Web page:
Herbs, annual, biennial, or perennial, sometimes subshrubs or shurbs, very rarely lianas (Cremolobus, Heliophila, Lepidium) or small trees (Farsetia); with a pungent watery juice rich in glucosinolates (mustard oil glucosides) and with idioblasts containing enzyme myrosinase; taprooted or with few to many-branched and slender or woody caudex, sometimes with slender or tuberous rhizomes, rarely stoloniferous; terrestrial or rarely submerged aquatics, without or rarely with multicellular glandular papillae or tubercles. Trichomes unicellular, simple, stalked or sessile, 2-many forked, stellate, dendritic, or malpighiaceous (medifixed, bifid, appressed), rarely peltate and scalelike (Physaria), eglandular. Stems erect, ascending, or prostrate, herbaceous or rarely woody, leafy or leafless, sometimes absent (Idahoa). Leaves exstipulate or rarely with tiny, stipule-like glands at base of petioles and pedicels, simple, entire or variously dissected, rarely compound (Cardamine) and trifoliolate or pinnatey, palmate, or bipinnate; stomata typically anisocytic, rarely mixed with other types; basal leaves rosulate or not, persistent or withered by flowering time; cauline leaves almost always alternate, rarely opposite or whorled (Cardamine), petiolate or sessile, auriculate or not, sometimes absent. Inflorescences racemes, corymbs, or panicles, terminal or rarely axillary (some Lepidium), ebracteate or less frequently bracteate, sometimes flowers solitary on pedicels originating from axils of rosette leaves (Leavenworthia, Pegaeophyton); pedicels persistent or caducous with fruit, variously oriented, rarely geotropic (Geococcus, Morisia). Flowers hypogynous, actinomorphic or rarely zygomorphic (Iberis, some Streptanthus), bisexual or rarely unisexual and plants dioecious (Lepidium sisymbrioides; New Zealand). Sepals 4, in 2 decussate pairs (1 pair lateral and 1 median), free or rarely united (some spp. of Brayopsis, Sisymbrium, and Solms-laubachia), not saccate or lateral (inner) pair saccate or rarely spurred (Chamira), sometimes both pairs saccate, caducous or rarely persistent, erect, ascending, spreading, or reflexed, forming tubular, campanulate, or urceolate calyx. Petals 4, alternate with sepals, arranged in the form of a cross (cruciform; hence the earlier family name Cruciferae) or rarely into adaxial and abaxial pairs, imbricate or contorted in bud or rarely circinate (some Matthiola), rarely rudimentary or absent (some Lepidium), differentiated or not into blade and claw, basally unappendaged or rarely appendaged; blade entire or emarginated, rarely 2-fid (Berteroa), pinnatifid (Schizopetalon), fimbriate (Ornithocarpa), or filiform (Stenopetalum), sometimes reduced and much smaller than well-developed claws (Streptanthus). Stamens mostly 6, in 2 whorls, tetradynamous (lateral (outer) pair shorter than median (inner) 2 pairs), rarely equal in length (Stanleya, Warea) or in 3 pairs of unequal length (Streptanthus, Camelina), sometimes stamens 2 or 4 (Lepidium), very rarely 8–24 (Megacarpaea polyandra); filaments slender or winged, appendaged, or toothed (Alyssum), median pairs free or rarely united ; anthers dithecal, dehiscing by longitudinal slits; pollen grains mostly 3-colpate, sometimes 4–10-colpate (tribe Physarieae), trinucleate. Nectar glands receptacular, highly diversified in number, shape, size, and disposition around filament bases, always present opposite bases of lateral filaments, median glands present or absent. Pistil 1, 2-carpelled; ovary superior, sessile or borne on a distinct gynophore, 2-locular and with a false septum connecting 2 placentae, rarely unilocular and eseptate; placentation parietal, rarely apical; ovules 1–300 per ovary, anatropous or campylotropous, bitegmic, crassinucellate or rarely tenuinucellate; megagametophyte (embryo sac) of the Polygonum type. Fruits typically a 2-valved capsule, arbitrarily termed silique (siliqua) when length at least 3´ width, or silicle (silicula) when length less than 3´ width, dehiscent or indehiscent, sometimes nutletlike, lomentaceous (Chorispora), samaroid (Isatis), or schizocarpic and [with] or without a carpophore carrying the 1-seeded mericarp (Cremolobus, Heliophila, Menonvillea), segmented or not, terete, angled, latiseptate (flattened parallel to septum), or angustiseptate (flattened at a right angle to septum); gynophore absent or sometimes distinct, sometimes 1–2.8 cm (Lunaria, Stanleya) or rarely to 10 cm (Aphragmus hinkuensis); valves 2, rarely or 3–6 (some Rorippa and Tropidocarpum), obscurely to prominently 1–7-veined, glabrous or pubescent, rarely spiny (Pugionium) or glochidiate (Asperuginoides, Clypeola), dehiscing acropetally or rarely basipetally, sometimes spirally or circinately coiled; replum (persistent placenta) rounded, rarely flattened or winged; septum complete, perforated, reduced to a rim, or lacking, sometimes with a midvein or few to many anastomosing veins; style 1, persistent, or rarely caduceus (Litwinowia), sometimes obsolete or absent; stigma capitate or conical, entire or 2-lobed, lobes spreading or connivent, sometimes decurrent, free or connate, opposite valves or repulum, rarely elongated into horns or spines (some Matthiola). Seeds usually yellow or brown, rarely black or white, flattened or plump, ovoid, oblong, globose, orbicular, or ovate, uniseriately or biseriately arranged in each locule, rarely aseriate, winged or wingless, mucilaginous or not when wetted; embryo oily, occupying the entire seed, strongly curved or very rarely straight and with a tiny radicle (Leavenworthia); cotyledons entire or emarginated, rarely bifid to base (some Schizopetalon), variously oriented in relation to radicle: incumbent (embryo notorrhizal: radicle lying along back of 1 cotyledon), accumbent (embryo pleurorrhizal: radicle applied to margins of both cotyledons), conduplicate (embryo orthoplocal: cotyledons folded longitudinally around radicle), spirally coiled (embryo spirolobal–Bunias), or twice transversely folded (embryo diplecolobal–Heliophila); endosperm absent; germination epigeal.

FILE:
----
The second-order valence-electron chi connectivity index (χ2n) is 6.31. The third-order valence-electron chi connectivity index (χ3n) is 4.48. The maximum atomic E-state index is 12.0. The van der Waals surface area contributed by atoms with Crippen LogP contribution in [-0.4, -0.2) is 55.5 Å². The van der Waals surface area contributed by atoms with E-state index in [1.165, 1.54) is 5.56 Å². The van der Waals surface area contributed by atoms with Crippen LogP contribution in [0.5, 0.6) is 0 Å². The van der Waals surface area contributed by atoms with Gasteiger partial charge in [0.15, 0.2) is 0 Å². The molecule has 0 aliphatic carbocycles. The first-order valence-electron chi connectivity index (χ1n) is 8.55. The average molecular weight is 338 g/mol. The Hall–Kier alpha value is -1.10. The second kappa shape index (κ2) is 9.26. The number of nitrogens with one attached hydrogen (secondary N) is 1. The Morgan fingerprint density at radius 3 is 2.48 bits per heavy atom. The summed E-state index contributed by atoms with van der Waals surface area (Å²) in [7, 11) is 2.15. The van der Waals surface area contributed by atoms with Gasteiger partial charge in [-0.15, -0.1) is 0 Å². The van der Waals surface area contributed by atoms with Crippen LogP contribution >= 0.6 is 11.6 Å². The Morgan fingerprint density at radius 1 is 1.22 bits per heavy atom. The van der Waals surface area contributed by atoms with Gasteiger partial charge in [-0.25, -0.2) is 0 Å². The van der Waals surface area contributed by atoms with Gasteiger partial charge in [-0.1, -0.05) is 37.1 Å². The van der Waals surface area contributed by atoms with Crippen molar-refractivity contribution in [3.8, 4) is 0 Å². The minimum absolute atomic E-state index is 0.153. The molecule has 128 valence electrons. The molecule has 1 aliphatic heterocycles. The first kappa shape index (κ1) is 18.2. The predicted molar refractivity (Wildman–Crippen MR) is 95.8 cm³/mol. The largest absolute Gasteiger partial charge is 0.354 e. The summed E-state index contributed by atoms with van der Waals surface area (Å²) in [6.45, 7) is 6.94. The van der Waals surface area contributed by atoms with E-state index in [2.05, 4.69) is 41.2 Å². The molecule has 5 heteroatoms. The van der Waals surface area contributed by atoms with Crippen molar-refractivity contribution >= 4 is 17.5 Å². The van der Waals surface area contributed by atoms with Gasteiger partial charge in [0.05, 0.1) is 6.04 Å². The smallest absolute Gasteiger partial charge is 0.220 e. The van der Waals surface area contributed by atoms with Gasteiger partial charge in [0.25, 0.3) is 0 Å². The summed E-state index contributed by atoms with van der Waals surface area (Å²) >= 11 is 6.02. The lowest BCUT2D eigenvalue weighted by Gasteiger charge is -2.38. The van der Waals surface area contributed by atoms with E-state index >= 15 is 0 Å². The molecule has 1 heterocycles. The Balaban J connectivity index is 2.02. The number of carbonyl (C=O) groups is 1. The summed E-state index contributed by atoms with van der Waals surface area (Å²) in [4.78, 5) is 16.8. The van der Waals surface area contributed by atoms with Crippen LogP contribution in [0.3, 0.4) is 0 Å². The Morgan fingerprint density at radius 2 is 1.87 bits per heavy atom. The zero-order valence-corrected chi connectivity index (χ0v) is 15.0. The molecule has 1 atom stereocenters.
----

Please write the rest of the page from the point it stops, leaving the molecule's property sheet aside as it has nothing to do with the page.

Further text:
Type genus: Brassica Linnaeus.